This beautiful instrument, built in 1610, was created by three local artists, Jehan Ravary, Jehan Roy and Jehan Sourt. The immense wooden frame and cabinetry of the organ are remarkable.
At the top of the organ housing, the angel of last judgement blows on his trumpet. St Peter and St Paul are at his side, recognizable by their key and sword. At their feet, sculpted in bas-relief, are three coats of arms. On the left, the arms of the Clermont-Tonnerre family are composed of two keys on a chain. In the center, three fleurs-de-lys indicate the coat of arms of the King of France. On the right is the figure of the eagle of Paul V Borghèse, Pope from 1605 to 1621
Below them are six dates inscribed on plaques that recapitulate the main stages in the life of the instrument: fabrication, restoration, and relocation. The organ is supported by two fluted pillars reinforced by curious-looking Caryatids. These figures are composed of a man’s head with a mustache on the body of a winged woman with the lashing tail of a lion and clawed feet.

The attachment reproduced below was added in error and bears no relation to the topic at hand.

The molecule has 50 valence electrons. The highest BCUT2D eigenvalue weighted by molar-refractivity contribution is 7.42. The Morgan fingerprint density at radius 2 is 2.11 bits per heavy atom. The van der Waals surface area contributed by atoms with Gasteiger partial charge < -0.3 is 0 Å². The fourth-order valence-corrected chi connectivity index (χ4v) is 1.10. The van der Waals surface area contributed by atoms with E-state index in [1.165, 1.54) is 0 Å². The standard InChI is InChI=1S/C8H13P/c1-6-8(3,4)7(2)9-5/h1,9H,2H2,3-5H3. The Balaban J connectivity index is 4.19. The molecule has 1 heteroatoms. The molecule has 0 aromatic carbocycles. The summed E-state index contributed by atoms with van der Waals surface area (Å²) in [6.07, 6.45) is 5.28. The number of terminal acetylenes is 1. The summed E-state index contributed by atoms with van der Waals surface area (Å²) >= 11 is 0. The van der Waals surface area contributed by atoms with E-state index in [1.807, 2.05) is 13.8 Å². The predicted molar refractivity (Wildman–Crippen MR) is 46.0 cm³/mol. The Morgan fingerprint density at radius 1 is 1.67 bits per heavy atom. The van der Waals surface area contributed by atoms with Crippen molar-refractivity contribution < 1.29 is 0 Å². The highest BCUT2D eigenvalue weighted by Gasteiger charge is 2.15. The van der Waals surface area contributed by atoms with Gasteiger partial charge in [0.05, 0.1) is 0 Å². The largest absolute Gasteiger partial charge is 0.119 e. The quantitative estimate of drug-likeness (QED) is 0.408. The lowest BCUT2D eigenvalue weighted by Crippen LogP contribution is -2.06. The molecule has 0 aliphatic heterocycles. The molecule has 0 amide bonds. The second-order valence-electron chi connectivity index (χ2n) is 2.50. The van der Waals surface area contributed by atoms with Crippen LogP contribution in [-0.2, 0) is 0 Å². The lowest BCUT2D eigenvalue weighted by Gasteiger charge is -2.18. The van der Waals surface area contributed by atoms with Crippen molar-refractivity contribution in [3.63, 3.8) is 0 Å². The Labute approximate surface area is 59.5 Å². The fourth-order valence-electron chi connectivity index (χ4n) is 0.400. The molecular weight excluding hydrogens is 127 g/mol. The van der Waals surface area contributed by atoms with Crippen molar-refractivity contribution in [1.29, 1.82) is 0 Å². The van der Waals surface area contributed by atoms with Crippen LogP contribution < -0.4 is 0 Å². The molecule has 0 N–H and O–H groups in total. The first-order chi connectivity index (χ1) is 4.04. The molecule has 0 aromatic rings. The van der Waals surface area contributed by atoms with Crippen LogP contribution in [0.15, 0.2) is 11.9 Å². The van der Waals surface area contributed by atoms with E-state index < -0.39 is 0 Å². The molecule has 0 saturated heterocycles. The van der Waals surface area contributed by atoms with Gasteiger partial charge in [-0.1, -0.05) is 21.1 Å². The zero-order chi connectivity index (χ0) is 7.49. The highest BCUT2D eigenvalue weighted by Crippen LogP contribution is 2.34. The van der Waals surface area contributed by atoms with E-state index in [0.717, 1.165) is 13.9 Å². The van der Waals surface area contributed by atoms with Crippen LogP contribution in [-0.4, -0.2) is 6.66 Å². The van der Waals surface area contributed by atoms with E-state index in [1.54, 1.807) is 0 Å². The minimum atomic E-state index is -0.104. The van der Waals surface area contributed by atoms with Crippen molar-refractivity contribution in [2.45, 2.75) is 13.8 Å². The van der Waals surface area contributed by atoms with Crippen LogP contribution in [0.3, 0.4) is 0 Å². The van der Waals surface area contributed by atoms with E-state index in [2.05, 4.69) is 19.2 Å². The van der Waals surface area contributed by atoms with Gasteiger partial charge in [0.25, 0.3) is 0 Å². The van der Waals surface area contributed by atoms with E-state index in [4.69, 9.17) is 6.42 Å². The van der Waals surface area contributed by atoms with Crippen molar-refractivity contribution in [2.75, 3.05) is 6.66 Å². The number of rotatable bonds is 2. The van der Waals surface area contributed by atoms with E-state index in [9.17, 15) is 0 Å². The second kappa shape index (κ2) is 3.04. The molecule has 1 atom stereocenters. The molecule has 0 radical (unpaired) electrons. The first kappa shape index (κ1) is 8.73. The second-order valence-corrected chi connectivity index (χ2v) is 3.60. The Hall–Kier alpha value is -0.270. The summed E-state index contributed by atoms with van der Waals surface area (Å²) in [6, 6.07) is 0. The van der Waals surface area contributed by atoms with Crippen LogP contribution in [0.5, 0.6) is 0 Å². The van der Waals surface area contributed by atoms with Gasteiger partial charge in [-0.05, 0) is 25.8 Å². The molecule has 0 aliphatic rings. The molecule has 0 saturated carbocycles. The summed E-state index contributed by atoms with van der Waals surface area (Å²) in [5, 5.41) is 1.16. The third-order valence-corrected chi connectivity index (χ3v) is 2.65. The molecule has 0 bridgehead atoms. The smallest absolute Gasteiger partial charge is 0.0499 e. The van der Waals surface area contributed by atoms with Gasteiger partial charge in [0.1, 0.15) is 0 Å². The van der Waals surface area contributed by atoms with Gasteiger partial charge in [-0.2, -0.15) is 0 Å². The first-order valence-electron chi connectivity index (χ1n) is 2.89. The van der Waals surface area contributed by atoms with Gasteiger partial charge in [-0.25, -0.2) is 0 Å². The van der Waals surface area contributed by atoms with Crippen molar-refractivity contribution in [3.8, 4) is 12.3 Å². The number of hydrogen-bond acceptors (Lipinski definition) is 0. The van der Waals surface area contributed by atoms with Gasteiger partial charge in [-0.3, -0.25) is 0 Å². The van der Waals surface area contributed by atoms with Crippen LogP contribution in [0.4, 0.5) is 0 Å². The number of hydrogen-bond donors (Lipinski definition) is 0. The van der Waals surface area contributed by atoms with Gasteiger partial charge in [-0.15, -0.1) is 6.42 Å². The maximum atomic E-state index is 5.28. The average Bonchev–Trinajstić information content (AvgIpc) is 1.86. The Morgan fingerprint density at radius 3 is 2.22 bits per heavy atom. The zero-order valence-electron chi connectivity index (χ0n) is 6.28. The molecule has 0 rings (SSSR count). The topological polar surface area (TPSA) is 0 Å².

Situated originally near the transept, the organ was moved in 1847 to the back of the nave, facing the main altar. In this position, its blocks the traces of the 12th century Romanesque entrance embedded in the west wall.
Présentation et Historique de Tonnerre
Tonnerre apparaît à l’époque romaine sous le nom de Tornodurum, « forteresse ». Pour les Lingons, elle était le capitale du Pagus tornodorensis. Ici, sur la vallée de l’Armançon, s’est créé le Comté de Tonnerre, qui a servi de point de passage entre Paris et Dijon, à l’époque où le roi de France avait des visées sur le duché de Bourgogne. [lire la suite]